The company disclosed today that 56 million cards were affected in the cyberattack it began investigating on Sept. 2.
The cyberattack that Home Depot started investigating this month represents the biggest hack of a U.S. retailer in history.
The company said today that 56 million cards were affected by the hack, making it larger than the 40 million cards compromised through a breach at Target late last year. Home Depot said the malware, unique to its attack, was present in stores between April and September of this year and has now been removed from its U.S. and Canadian networks.
“To protect customer data until the malware was eliminated, any terminals identified with malware were taken out of service, and the company quickly put in place other security enhancements,” the company said. “The hackers’ method of entry has been closed off, the malware has been eliminated from the company’s systems, and the company has rolled out enhanced encryption of payment data to all U.S. stores.”
Similar incidents have hit Neiman Marcus, P.F. Chang’s, and most notably Target in the past year. Home Depot said it will switch to EMV “Chip and PIN” technology by the end of this year at all of its U.S. stores, a more secure payment method, ahead of an October 2015 deadline from the payments industry requiring such a shift.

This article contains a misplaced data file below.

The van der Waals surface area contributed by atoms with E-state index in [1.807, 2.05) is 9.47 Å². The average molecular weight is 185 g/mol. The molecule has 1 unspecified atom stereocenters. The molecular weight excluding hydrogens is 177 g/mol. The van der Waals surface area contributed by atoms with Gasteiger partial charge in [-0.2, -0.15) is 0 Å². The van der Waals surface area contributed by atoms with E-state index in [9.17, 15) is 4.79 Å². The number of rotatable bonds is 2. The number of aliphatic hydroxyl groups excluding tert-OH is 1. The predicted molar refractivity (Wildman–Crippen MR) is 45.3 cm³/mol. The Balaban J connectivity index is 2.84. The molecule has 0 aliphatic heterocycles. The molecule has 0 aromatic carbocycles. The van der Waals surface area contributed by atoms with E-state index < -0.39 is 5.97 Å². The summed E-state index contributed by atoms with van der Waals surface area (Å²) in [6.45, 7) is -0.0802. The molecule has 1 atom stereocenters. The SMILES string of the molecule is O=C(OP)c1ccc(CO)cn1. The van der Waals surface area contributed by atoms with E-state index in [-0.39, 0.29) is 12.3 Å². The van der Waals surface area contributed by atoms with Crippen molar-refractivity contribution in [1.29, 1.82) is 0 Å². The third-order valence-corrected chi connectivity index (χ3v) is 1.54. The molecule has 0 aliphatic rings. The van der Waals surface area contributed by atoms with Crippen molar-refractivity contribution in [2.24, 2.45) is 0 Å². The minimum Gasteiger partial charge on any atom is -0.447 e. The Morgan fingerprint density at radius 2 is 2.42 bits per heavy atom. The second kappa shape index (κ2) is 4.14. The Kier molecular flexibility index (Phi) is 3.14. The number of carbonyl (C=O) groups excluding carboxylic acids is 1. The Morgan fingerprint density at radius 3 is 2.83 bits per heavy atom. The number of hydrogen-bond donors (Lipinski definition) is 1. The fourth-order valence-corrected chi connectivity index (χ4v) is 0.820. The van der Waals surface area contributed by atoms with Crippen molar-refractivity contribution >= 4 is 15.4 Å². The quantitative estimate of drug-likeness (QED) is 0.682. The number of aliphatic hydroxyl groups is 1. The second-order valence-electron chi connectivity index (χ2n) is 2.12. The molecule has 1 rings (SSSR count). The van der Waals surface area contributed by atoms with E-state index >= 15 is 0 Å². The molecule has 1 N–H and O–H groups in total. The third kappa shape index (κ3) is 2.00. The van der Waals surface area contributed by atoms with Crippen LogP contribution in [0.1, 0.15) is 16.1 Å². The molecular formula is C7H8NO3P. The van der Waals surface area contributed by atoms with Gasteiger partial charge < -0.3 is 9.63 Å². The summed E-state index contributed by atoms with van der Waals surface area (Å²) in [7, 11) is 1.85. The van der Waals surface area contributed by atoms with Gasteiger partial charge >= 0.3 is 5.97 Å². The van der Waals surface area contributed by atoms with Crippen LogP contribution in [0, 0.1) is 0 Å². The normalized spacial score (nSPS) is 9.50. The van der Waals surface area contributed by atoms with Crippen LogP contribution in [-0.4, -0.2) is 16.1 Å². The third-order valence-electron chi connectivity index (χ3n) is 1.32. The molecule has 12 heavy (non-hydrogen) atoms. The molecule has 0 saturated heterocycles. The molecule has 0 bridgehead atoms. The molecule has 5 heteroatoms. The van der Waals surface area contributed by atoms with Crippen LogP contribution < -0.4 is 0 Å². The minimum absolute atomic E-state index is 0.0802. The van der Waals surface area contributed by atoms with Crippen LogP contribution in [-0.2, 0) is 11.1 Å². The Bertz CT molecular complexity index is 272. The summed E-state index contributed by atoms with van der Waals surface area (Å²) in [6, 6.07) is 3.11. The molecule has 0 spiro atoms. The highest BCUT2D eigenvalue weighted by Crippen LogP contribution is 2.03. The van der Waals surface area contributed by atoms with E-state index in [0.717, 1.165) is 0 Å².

“These projects required writing tens of thousands of lines of new software code and deploying nearly 85,000 new pin pads to stores,” Home Depot said today.
Affected customers can learn more about free identity protection services services at www.homedepot.com or by calling 1-800-HOMEDEPOT, the retailer said.
Source: Sapna Maheshwari for Buzzfeed News
shockingly, kids are sick and tired of paying hundreds of dollars for overpriced stacks of paper!!!!!! who wouldve thought!!!!!!
6 months in jail for being a responsible father.